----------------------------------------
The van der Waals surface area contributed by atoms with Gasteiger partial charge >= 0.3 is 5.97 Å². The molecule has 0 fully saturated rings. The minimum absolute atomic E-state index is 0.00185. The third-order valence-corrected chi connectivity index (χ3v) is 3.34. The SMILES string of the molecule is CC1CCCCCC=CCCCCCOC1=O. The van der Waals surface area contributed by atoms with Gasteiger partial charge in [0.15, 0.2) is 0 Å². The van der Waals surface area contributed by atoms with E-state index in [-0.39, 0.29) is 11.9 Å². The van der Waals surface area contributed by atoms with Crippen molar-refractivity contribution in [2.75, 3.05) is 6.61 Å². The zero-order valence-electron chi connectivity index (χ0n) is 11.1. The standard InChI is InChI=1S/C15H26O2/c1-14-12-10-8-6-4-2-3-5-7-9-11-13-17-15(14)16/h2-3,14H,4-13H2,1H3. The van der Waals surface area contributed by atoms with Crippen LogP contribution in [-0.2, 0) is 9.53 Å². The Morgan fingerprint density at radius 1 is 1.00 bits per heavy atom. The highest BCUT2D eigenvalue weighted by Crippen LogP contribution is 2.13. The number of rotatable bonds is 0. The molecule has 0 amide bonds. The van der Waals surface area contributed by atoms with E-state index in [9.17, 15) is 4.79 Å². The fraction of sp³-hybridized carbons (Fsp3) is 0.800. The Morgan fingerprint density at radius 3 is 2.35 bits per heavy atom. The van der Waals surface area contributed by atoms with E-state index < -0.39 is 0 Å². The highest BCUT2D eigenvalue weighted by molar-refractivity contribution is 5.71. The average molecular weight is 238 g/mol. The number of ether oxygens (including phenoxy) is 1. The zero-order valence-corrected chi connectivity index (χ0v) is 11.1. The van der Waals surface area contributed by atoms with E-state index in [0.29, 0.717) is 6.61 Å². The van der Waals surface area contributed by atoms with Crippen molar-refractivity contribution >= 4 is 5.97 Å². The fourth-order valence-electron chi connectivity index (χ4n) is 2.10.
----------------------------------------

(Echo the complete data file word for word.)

The van der Waals surface area contributed by atoms with Gasteiger partial charge >= 0.3 is 5.97 Å². The molecule has 0 fully saturated rings. The minimum absolute atomic E-state index is 0.00185. The third-order valence-corrected chi connectivity index (χ3v) is 3.34. The SMILES string of the molecule is CC1CCCCCC=CCCCCCOC1=O. The van der Waals surface area contributed by atoms with Gasteiger partial charge in [0.15, 0.2) is 0 Å². The van der Waals surface area contributed by atoms with E-state index in [-0.39, 0.29) is 11.9 Å². The van der Waals surface area contributed by atoms with Crippen molar-refractivity contribution in [2.75, 3.05) is 6.61 Å². The zero-order valence-electron chi connectivity index (χ0n) is 11.1. The standard InChI is InChI=1S/C15H26O2/c1-14-12-10-8-6-4-2-3-5-7-9-11-13-17-15(14)16/h2-3,14H,4-13H2,1H3. The van der Waals surface area contributed by atoms with Crippen LogP contribution in [-0.2, 0) is 9.53 Å². The Morgan fingerprint density at radius 1 is 1.00 bits per heavy atom. The highest BCUT2D eigenvalue weighted by Crippen LogP contribution is 2.13. The number of rotatable bonds is 0. The molecule has 0 amide bonds. The van der Waals surface area contributed by atoms with E-state index in [9.17, 15) is 4.79 Å². The fraction of sp³-hybridized carbons (Fsp3) is 0.800. The Morgan fingerprint density at radius 3 is 2.35 bits per heavy atom. The van der Waals surface area contributed by atoms with E-state index < -0.39 is 0 Å². The highest BCUT2D eigenvalue weighted by molar-refractivity contribution is 5.71. The average molecular weight is 238 g/mol. The number of ether oxygens (including phenoxy) is 1. The zero-order valence-corrected chi connectivity index (χ0v) is 11.1. The van der Waals surface area contributed by atoms with E-state index in [0.29, 0.717) is 6.61 Å². The van der Waals surface area contributed by atoms with Crippen molar-refractivity contribution >= 4 is 5.97 Å². The fourth-order valence-electron chi connectivity index (χ4n) is 2.10.